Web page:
We present comprehensive evidence in support of giving liquidity equal standing to size, value/growth, and momentum as investment styles, as defined by Sharpe (1992). First, we show that financial market liquidity, as identified by stock turnover, is an economically significant indicator of long-term returns. Then, we show that liquidity, as a characteristic, is not merely a substitute for size, value, and/or momentum. Finally, we show that liquidity has historically been a relatively stable characteristic of stocks, and that changes in liquidity are associated with changes in valuations.
Keywords: liquidity, investment style, size, value, momentum, turnover, stock returns, factors, Sharpe
- Choose the largest 3,500 firms on NYSE, AMEX, and NASDAQ by market capitalization.
- Ensure the stock price per share is no less than $2.
- Maintain a minimum market capitalization threshold of $10 million for inclusion.
- Exclude REITs, ADRs, ETFs, warrants, Americus Trust Components, and closed-end funds.
- Segment these stocks into four groups based on their market capitalization.
- Focus on stocks within the smallest market capitalization group.
- Further categorize these stocks into quartiles using their past year's turnover.
- Initiate long positions in the least traded stocks.
- Begin short positions in the most frequently traded stocks.
- Annually adjust the portfolio composition (every December).
- Weight stocks equally in the portfolio.
import backtrader as bt class LowLiquidityStrategy(bt.Strategy): def __init__(self): self.rank_market_cap = None self.rank_turnover = None def next(self): if self.datetime.date().month == 12 and self.datetime.date().day == 31: # Filter stocks by market cap and per-share price filtered_stocks = [d for d in self.datas if d.close >= 2 and d.market_cap >= 10000000 and not d.is_excluded] # Sort by market cap and select top 3500 sorted_by_market_cap = sorted(filtered_stocks, key=lambda d: d.market_cap, reverse=True)[:3500] # Divide stocks into quartiles by market cap quartile_size = len(sorted_by_market_cap) // 4 lowest_market_cap_quartile = sorted_by_market_cap[-quartile_size:] # Divide lowest market cap quartile stocks into quartiles based on turnover sorted_by_turnover = sorted(lowest_market_cap_quartile, key=lambda d: d.turnover) turnover_quartile_size = len(sorted_by_turnover) // 4 lowest_turnover_quartile = sorted_by_turnover[:turnover_quartile_size] highest_turnover_quartile = sorted_by_turnover[-turnover_quartile_size:] # Go long on stocks with the lowest turnover for data in lowest_turnover_quartile: self.order_target_percent(data, target=1.0 / len(lowest_turnover_quartile)) # Go short on stocks with the highest turnover for data in highest_turnover_quartile: self.order_target_percent(data, target=-1.0 / len(highest_turnover_quartile)) # Close positions for the stocks not in the lowest or highest turnover quartile for data in self.datas: if data not in lowest_turnover_quartile and data not in highest_turnover_quartile: self.close(data) cerebro = bt.Cerebro() cerebro.addstrategy(LowLiquidityStrategy) # Add your data feeds to cerebro here cerebro.run()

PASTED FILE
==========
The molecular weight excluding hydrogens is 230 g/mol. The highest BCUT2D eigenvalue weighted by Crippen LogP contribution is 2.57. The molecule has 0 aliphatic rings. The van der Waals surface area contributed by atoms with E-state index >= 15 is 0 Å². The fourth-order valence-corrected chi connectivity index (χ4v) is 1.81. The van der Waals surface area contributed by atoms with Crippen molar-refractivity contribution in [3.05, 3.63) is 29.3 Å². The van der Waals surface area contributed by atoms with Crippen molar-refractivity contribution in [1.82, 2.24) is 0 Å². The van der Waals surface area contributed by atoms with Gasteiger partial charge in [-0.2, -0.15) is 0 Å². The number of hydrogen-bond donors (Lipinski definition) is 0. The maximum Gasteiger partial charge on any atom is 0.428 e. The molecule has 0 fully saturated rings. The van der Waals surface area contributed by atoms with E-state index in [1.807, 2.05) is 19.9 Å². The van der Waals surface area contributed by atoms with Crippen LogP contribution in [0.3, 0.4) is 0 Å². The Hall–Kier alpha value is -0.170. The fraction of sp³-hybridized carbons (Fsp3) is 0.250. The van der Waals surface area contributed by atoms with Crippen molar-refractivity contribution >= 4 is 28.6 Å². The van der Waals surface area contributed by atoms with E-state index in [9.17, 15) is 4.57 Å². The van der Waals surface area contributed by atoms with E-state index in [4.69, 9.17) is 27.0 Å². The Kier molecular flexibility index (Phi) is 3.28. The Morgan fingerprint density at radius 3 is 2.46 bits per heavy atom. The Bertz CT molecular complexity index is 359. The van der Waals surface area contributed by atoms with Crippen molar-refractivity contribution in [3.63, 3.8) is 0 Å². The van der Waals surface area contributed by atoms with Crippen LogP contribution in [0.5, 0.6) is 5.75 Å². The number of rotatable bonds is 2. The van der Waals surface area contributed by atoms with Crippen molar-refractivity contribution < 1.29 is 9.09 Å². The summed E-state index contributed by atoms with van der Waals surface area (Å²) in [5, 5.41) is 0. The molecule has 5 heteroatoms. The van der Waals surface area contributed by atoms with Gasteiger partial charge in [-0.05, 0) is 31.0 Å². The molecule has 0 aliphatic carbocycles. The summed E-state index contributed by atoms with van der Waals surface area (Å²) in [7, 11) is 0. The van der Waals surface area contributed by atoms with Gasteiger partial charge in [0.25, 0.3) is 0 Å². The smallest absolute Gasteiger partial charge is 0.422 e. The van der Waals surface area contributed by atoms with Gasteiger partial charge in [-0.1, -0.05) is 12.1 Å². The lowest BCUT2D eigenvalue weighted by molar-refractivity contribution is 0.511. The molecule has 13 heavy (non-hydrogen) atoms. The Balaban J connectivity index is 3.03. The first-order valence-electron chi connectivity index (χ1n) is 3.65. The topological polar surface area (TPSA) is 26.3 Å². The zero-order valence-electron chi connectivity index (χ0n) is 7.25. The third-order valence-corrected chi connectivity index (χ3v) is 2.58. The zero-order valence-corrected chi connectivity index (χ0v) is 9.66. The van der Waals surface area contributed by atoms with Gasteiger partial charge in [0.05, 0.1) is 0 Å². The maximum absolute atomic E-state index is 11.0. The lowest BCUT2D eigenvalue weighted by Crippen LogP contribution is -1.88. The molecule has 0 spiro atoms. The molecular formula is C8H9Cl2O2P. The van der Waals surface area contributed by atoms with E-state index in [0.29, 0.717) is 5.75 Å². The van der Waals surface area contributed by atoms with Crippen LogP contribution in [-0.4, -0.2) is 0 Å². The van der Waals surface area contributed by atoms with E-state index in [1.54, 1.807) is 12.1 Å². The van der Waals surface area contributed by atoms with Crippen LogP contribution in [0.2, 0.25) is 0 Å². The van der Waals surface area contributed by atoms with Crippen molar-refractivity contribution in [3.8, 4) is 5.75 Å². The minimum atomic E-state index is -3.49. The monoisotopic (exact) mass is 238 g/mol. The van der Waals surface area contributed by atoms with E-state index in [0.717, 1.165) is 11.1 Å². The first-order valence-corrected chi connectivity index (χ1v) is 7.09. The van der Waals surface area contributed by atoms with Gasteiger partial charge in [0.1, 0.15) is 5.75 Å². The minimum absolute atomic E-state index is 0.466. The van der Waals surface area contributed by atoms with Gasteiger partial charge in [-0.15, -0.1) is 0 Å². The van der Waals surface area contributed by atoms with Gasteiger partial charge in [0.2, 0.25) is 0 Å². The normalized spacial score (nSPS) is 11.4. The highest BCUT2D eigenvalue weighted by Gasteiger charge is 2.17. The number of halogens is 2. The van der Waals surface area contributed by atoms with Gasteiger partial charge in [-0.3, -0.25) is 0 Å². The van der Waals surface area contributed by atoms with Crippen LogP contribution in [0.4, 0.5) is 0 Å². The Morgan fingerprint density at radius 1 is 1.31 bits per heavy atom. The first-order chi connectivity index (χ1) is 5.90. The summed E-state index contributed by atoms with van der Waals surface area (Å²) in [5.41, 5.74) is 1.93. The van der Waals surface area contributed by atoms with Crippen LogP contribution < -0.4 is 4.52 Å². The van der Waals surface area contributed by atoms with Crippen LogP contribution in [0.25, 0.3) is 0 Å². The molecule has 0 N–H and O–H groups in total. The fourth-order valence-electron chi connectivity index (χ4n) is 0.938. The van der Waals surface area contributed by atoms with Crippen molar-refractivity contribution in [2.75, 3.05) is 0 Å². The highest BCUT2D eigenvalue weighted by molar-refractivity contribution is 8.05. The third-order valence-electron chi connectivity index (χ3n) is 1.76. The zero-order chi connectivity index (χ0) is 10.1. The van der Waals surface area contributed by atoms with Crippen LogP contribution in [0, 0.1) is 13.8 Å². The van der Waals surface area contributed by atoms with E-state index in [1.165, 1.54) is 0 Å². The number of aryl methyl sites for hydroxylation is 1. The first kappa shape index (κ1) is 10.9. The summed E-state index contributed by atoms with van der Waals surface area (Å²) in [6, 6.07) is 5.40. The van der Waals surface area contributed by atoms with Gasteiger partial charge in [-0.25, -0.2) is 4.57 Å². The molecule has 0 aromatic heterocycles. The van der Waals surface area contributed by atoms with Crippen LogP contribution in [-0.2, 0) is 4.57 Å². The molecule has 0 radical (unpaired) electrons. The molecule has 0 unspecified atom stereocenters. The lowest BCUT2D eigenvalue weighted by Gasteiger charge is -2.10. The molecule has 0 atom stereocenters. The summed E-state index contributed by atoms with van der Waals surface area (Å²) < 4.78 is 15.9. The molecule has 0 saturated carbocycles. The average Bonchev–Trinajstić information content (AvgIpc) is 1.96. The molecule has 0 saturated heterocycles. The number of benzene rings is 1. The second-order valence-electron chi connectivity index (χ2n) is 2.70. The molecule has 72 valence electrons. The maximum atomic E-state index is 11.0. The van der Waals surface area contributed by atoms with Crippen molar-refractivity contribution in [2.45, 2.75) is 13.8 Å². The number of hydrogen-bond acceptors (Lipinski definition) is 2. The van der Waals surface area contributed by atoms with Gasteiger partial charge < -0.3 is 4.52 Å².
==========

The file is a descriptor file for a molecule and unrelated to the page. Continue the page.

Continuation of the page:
Note that this code is a starting point for implementing the trading rules you provided. You will need to add your data feeds to
cerebro and ensure that the data feeds have the necessary information, such as market capitalization, turnover, and any exclusion criteria (REITs, warrants, ADRs, ETFs, Americus Trust Components, and closed-end funds). Additionally, the code assumes the data feeds are daily. You may need to adjust it if you are using a different frequency.